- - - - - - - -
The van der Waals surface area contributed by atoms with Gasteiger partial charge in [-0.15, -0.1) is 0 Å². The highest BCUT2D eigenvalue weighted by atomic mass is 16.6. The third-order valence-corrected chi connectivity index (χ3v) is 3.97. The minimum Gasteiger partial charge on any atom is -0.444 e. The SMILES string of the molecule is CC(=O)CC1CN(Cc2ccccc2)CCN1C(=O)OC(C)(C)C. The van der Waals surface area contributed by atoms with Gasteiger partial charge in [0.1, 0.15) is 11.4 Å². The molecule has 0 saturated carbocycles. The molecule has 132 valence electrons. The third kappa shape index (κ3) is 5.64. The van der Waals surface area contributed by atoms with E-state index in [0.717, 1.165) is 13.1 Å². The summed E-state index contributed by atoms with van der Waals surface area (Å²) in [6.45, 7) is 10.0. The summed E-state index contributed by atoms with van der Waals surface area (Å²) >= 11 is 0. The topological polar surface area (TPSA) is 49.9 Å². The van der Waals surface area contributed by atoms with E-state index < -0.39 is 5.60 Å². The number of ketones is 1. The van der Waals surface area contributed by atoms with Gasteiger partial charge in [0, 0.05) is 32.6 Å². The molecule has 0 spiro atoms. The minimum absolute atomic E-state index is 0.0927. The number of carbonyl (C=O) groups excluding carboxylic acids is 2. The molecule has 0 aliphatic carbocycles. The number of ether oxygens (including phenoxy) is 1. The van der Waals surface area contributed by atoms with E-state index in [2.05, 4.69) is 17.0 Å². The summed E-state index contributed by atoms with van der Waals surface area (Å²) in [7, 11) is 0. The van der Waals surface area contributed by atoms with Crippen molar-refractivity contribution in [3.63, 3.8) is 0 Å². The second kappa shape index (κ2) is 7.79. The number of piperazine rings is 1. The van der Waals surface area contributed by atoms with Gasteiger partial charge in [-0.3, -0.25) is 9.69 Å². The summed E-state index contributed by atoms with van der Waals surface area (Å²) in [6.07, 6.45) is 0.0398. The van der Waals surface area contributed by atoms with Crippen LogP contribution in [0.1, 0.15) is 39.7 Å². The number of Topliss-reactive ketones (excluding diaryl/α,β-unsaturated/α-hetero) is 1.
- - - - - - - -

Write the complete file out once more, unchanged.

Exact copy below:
The van der Waals surface area contributed by atoms with Gasteiger partial charge in [-0.15, -0.1) is 0 Å². The highest BCUT2D eigenvalue weighted by atomic mass is 16.6. The third-order valence-corrected chi connectivity index (χ3v) is 3.97. The minimum Gasteiger partial charge on any atom is -0.444 e. The SMILES string of the molecule is CC(=O)CC1CN(Cc2ccccc2)CCN1C(=O)OC(C)(C)C. The van der Waals surface area contributed by atoms with Gasteiger partial charge in [0.1, 0.15) is 11.4 Å². The molecule has 0 saturated carbocycles. The molecule has 132 valence electrons. The third kappa shape index (κ3) is 5.64. The van der Waals surface area contributed by atoms with E-state index in [0.717, 1.165) is 13.1 Å². The summed E-state index contributed by atoms with van der Waals surface area (Å²) in [6.45, 7) is 10.0. The summed E-state index contributed by atoms with van der Waals surface area (Å²) >= 11 is 0. The topological polar surface area (TPSA) is 49.9 Å². The van der Waals surface area contributed by atoms with E-state index < -0.39 is 5.60 Å². The number of ketones is 1. The van der Waals surface area contributed by atoms with Gasteiger partial charge in [0, 0.05) is 32.6 Å². The molecule has 0 spiro atoms. The minimum absolute atomic E-state index is 0.0927. The number of carbonyl (C=O) groups excluding carboxylic acids is 2. The molecule has 0 aliphatic carbocycles. The number of ether oxygens (including phenoxy) is 1. The van der Waals surface area contributed by atoms with E-state index in [2.05, 4.69) is 17.0 Å². The summed E-state index contributed by atoms with van der Waals surface area (Å²) in [7, 11) is 0. The van der Waals surface area contributed by atoms with Crippen molar-refractivity contribution in [3.63, 3.8) is 0 Å². The second kappa shape index (κ2) is 7.79. The number of piperazine rings is 1. The van der Waals surface area contributed by atoms with Gasteiger partial charge in [-0.3, -0.25) is 9.69 Å². The summed E-state index contributed by atoms with van der Waals surface area (Å²) in [6.07, 6.45) is 0.0398. The van der Waals surface area contributed by atoms with Crippen LogP contribution in [0.1, 0.15) is 39.7 Å². The number of Topliss-reactive ketones (excluding diaryl/α,β-unsaturated/α-hetero) is 1.